Fabulous... this was a badly needed palm topic. I searched +Phoenix +hybrid in this forum and little showed up. Now it exists, and has lots of pictures and 303 visits in 3 days. Thank you all, keep this going.

Why are not the hybrids between canariensis and roebelenii common if the two species are very common in gardens around the world.

JV, that picture was Eric's picture (see above). I just reposted it.

Max, your hybrid is an unexpected sight. I like the sulphur-yellow inflorescences. Where did they come from?! Both mother species have bright orange rachillae, don't they?

Carlo

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mlovecan
Why are not the hybrids between canariensis and roebelenii common if the two species are very common in gardens around the world.

I have one I bought at the palm center in London that looks identical to Eric's third photo in post 5 ( and is super fast ).

P. roebellini flowers too late for Canariensis. It can only be produced by hand pollonation after freezing pollen for a couple months.

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M@ximus

Max, your hybrid is an unexpected sight. I like the sulphur-yellow inflorescences. Where did they come from?! Both mother species have bright orange rachillae, don't they?

Carlo

Yes Carlo, it is a very nice and particular palm.

I can't say if inflorescences of acaulis is light yellow or orange as Canariensis , becuase I never saw a pure flowering acaulis before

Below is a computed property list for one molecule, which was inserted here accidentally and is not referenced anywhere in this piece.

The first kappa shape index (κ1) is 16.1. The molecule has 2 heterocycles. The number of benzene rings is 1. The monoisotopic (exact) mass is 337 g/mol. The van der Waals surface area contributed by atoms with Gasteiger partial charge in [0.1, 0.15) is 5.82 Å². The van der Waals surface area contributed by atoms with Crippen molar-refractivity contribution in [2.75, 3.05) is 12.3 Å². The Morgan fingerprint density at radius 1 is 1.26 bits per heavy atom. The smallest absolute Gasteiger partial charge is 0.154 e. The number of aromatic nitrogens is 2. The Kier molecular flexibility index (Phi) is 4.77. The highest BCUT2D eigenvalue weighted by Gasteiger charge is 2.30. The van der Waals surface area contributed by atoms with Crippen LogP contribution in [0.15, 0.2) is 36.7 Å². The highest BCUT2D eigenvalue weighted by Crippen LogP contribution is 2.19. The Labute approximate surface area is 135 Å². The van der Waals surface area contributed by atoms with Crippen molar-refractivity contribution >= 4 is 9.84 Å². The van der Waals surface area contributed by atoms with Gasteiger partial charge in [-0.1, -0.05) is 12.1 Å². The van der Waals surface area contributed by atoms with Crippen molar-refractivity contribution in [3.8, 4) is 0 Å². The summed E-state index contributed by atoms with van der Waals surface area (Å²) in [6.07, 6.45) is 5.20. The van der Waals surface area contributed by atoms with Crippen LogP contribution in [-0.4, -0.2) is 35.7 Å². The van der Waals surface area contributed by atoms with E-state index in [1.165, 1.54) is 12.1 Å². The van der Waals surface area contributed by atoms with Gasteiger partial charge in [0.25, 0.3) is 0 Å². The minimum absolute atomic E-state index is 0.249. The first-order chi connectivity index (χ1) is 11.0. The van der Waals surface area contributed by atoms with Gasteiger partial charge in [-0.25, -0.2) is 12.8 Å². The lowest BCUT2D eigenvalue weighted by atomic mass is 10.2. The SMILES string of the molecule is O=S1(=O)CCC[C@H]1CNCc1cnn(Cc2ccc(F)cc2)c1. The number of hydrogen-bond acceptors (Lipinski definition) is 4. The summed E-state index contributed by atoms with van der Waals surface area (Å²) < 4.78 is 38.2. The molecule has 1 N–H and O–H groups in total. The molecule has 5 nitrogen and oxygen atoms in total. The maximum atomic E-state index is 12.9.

Maybe this nice as you say" sulphur -yellow color , is only on hybrids!!??

The palm was crossed in Sicily. Do you know Sicily????????? :D :D

Best M@x

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Axel Amsterdam

I have always wanted to ask if this phoenix in Madrid Spain is a cross between CIDP and Dactylifera or something else?

It's pretty hardy because Madrid gets really cold on some winternights and definately is not a palmy place.

post-3264-1257972312_thumb.jpg

Edited by Axel Amsterdam
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Kris

Dear Axel :)

I have enlarged your still for the benefit of clarity,since i was unable to make out if its a hybrid or not.And hope you want mind ! :)

And to me it looks like a healthy CIDP standard form,and in that still there are 2 other butias.. :hmm:

post-108-1258010385_thumb.jpg

And i request our respected members to try to upload stills having res of at least 800x600 for the benefit of members nearing their 40's with some vision problems like me.i.e those needing to were specticals to have clear vision... :huh:

Thanks & Love,

kris :)

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Axel Amsterdam

Thanks Kris for resizing the picture. I must say that the phoenix looks a bit similar to the one Eric posted as Dacylifera x.. Maybe the trunk on this spanish one is slightly more fat but they look similar. Anyone else an opinion on this phoenix? It has been proven to be hardy enough to survive Madrid's winterclimate long term which is quite extraordinary. When i was in Madrid i have only seen one other phoenix in the center, no more.